If college applications start to stress you out, just think of these two words: College tour.

Seriously, this is the fun part. For starters — road trip! But also, it’s a preview into the life you will be living this time next year. And while it may seem like you’re a slave to your college essays and SAT scores at the moment, college tours are an important part of the process. This is where you get to decide if you want them. So make the most of these visits and, if you really want a taste of what the next four years will be like, explore the real student experience through these suggested avenues, which give a fuller picture to anything you’ll find on a college tour.

Step 1: Do a Facebook Deep Dive

Almost every school has a Facebook group (or more than one) where students can share stories and discuss what’s happening on campus. Do a quick search for the name of the school in Groups, or add the intended graduation year to look for more specific ones. Though these groups are usually closed, you can reach out to the admins (that information is public) and explain that you’re just looking to get a sense of the school. This is a great way to glimpse the student culture, and whether you’d be a fit. You could even reach out to existing students for a broad picture of what campus life is like — just be sure to be respectful, and follow any community guidelines.

My program has an unofficial Facebook group where students share resources, ask for advice on instructors, give tips on scholarships and commiserate.

Selena Hoy, Portland State University

“In my case, my program has an unofficial Facebook group where students share resources, ask for advice on instructors, give tips on scholarships and commiserate,” says Selena Hoy, a graduate student at Portland State University. This group is “much more raw” than official pages, she says.

Step 2: Pretend You’re an Online Sleuth

Google the school you’re interested in. Then go a step further and start scoping out the blogosphere — lots of students blog about their school and campus life. There are even Slack channels for many university departments. For female students specifically, Her Campus is a great site to follow. You can search for your prospective school and read what’s happening on campus. Plus it’s augmented with female-focused articles.

Getting these unfiltered views “is important so that new students can go in forewarned and forearmed about the potential pitfalls of the programs,” Hoy says. It’s also a great way to scope out the best each college has to offer, from the most inspiring professors, to the best late-night snack spot.

Step 3: Make It Snappy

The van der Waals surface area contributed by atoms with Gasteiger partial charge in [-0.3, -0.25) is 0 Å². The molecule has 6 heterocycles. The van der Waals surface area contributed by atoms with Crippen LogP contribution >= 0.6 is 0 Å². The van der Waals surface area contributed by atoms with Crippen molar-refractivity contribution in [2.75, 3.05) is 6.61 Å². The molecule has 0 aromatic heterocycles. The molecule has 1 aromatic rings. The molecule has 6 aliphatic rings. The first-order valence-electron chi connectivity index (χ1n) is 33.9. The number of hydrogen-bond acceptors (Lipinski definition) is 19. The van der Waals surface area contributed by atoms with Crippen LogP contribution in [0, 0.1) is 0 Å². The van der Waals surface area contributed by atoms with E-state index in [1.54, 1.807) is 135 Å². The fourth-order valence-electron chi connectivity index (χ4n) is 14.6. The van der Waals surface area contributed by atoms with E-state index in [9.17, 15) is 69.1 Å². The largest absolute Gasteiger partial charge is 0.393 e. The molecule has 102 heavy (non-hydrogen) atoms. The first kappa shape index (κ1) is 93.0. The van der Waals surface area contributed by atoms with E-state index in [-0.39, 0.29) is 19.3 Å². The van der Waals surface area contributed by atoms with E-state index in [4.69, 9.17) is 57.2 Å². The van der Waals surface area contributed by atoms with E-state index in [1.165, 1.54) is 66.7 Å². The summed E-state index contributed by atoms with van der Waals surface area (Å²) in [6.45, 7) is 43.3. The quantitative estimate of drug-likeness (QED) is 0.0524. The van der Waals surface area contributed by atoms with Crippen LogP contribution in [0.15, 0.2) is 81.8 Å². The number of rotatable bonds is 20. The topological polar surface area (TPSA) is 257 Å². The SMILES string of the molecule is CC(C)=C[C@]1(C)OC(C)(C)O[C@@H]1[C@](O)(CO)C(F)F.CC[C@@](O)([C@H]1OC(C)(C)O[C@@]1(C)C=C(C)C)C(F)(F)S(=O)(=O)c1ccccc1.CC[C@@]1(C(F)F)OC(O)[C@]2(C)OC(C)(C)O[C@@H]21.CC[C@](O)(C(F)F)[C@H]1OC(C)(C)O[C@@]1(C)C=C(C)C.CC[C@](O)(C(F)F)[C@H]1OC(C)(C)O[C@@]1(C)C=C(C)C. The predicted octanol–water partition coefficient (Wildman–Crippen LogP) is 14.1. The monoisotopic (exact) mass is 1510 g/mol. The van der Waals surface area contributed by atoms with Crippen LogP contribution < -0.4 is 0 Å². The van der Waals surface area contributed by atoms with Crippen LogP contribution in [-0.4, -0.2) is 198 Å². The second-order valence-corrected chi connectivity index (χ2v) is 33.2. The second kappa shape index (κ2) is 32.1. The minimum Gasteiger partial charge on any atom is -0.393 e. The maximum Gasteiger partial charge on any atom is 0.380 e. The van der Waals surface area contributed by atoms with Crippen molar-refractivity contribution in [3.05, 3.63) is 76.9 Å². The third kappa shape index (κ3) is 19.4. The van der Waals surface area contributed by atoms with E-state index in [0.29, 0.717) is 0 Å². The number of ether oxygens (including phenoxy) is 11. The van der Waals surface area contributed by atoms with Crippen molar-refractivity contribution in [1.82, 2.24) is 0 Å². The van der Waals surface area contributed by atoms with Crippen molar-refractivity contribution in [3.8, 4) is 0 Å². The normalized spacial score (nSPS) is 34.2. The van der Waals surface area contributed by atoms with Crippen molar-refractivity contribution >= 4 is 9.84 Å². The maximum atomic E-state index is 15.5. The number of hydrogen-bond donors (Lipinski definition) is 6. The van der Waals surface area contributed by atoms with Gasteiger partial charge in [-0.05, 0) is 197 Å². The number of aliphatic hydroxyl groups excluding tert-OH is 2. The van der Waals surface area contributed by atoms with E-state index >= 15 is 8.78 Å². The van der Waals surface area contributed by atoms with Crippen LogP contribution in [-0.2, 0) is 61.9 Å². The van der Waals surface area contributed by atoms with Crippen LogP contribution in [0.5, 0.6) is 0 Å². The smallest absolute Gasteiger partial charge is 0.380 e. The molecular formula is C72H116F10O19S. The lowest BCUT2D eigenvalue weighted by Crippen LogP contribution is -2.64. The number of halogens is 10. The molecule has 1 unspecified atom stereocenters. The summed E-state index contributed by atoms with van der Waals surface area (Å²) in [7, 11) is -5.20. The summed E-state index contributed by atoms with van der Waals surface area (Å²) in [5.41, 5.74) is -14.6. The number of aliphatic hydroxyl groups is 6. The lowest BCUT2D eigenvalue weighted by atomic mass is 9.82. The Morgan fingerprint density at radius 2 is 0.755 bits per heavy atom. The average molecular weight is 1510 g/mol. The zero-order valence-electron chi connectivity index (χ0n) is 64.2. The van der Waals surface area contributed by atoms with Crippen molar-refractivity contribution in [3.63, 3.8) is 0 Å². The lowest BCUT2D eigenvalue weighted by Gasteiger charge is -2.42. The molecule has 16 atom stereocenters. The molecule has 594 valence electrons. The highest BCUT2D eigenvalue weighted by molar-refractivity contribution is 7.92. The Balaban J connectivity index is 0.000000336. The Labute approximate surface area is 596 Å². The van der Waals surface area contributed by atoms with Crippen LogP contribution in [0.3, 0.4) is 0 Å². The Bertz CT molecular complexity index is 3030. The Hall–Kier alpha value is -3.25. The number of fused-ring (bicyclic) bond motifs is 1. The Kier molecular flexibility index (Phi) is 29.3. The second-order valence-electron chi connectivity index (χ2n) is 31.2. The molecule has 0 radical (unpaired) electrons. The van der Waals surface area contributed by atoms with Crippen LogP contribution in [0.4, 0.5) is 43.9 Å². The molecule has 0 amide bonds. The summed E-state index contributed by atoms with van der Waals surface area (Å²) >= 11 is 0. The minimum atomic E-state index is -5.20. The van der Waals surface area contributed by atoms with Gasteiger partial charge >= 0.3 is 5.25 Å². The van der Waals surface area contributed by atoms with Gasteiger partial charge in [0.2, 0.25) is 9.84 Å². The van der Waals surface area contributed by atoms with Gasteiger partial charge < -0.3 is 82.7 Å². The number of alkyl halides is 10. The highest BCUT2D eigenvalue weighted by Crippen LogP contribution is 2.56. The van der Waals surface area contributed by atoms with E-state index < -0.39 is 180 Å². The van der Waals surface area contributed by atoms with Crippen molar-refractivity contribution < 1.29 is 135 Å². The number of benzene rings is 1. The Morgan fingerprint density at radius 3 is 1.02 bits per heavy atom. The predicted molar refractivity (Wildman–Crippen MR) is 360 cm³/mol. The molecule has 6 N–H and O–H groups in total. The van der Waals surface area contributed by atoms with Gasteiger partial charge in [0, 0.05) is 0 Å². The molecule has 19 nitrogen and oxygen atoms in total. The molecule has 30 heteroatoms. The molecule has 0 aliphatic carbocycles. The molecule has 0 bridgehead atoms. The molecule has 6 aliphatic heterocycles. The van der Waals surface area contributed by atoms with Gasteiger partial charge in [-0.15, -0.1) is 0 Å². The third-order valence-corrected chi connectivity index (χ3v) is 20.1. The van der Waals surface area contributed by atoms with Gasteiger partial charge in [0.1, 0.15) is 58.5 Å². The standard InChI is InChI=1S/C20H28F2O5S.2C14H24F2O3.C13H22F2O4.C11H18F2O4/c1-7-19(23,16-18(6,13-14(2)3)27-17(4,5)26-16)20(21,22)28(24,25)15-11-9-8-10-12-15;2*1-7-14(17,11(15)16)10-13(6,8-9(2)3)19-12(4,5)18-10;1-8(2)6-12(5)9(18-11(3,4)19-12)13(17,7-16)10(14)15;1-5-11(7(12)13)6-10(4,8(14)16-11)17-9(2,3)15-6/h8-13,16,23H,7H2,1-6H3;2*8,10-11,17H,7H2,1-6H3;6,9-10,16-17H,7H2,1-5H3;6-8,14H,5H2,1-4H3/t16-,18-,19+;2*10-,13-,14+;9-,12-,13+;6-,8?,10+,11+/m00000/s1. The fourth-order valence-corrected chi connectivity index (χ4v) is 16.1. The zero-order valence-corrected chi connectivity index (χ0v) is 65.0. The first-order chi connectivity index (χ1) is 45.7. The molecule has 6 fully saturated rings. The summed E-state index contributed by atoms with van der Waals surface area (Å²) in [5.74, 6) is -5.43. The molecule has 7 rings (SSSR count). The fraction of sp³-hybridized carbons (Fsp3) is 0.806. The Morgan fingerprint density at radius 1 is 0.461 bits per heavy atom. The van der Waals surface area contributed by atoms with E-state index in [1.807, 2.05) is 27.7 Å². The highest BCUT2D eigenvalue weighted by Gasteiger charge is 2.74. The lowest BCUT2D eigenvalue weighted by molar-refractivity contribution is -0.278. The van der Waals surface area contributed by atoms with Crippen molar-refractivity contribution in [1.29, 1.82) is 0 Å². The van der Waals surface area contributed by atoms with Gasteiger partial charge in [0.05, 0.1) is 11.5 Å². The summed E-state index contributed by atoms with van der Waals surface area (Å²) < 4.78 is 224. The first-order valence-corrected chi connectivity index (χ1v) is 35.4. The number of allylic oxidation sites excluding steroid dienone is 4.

Messaging platforms Yik Yak and Yeti are no more, which means that college students are turning to Snapchat in droves. According to the most recent ComScore numbers, 45 percent of Snapchat’s users are between 18–24. The increase in Snap users is a boon to prospective students, who can troll the app to find campus culture shots of their potential schools. The best time to look is on Friday and Saturday when usage among college students spikes. And with Snap’s new Snap Map feature, it’s easier than ever to find nearby snaps on the app — just pinch out from the main screen and you’ll see what people are doing nearby.

Step 4: Get ‘Gramming

Sure, you can follow a potential school’s Instagram feed, but look a little deeper into the geotags on the app, and you’ll find a treasure trove of off-tour info about the school. If a college has included its location in the post, you can click on the location link and see posts from anyone on campus. It’s an insta-view into the campus culture. Another option is to just search for the school and click on the Tags or Places menu, where you’ll again be able to see what actual students and people in the area are doing.

Step 5: Disrupt Class (Okay Not Really)

What’s the problem with scheduled school tours? They can happen when class isn’t in session. While that’s great for getting the lay of the land and seeing campus, it’s terrible for seeing how students interact with one another and with professors.

“The best advice I have for finding information about campus life is to attend the school during regularly scheduled classes,” says Rachel Schindler, a junior at Brandeis. She made the mistake of touring schools during spring break, coming away with a “completely fabricated view of what the social system of the school is like.”

Step 6: Stay the Night

If possible, try to set up an overnight stay, either by getting suggestions from the school or by getting recommendations from a Facebook group or from others you meet on campus. That way you can get a taste of the school’s social life and dorm living. Schindler has friends involved in the athletic programs at Brandeis who shadowed a student for a day and stayed the night. She recommends it as a way to see how you’d fit into the community on campus.

Remember, college is going to be your home away from home for the next four years, so it pays to spend an extra hour or two investigating. So channel that inner sleuth and get the skinny on your future alma mater.  No disguise required.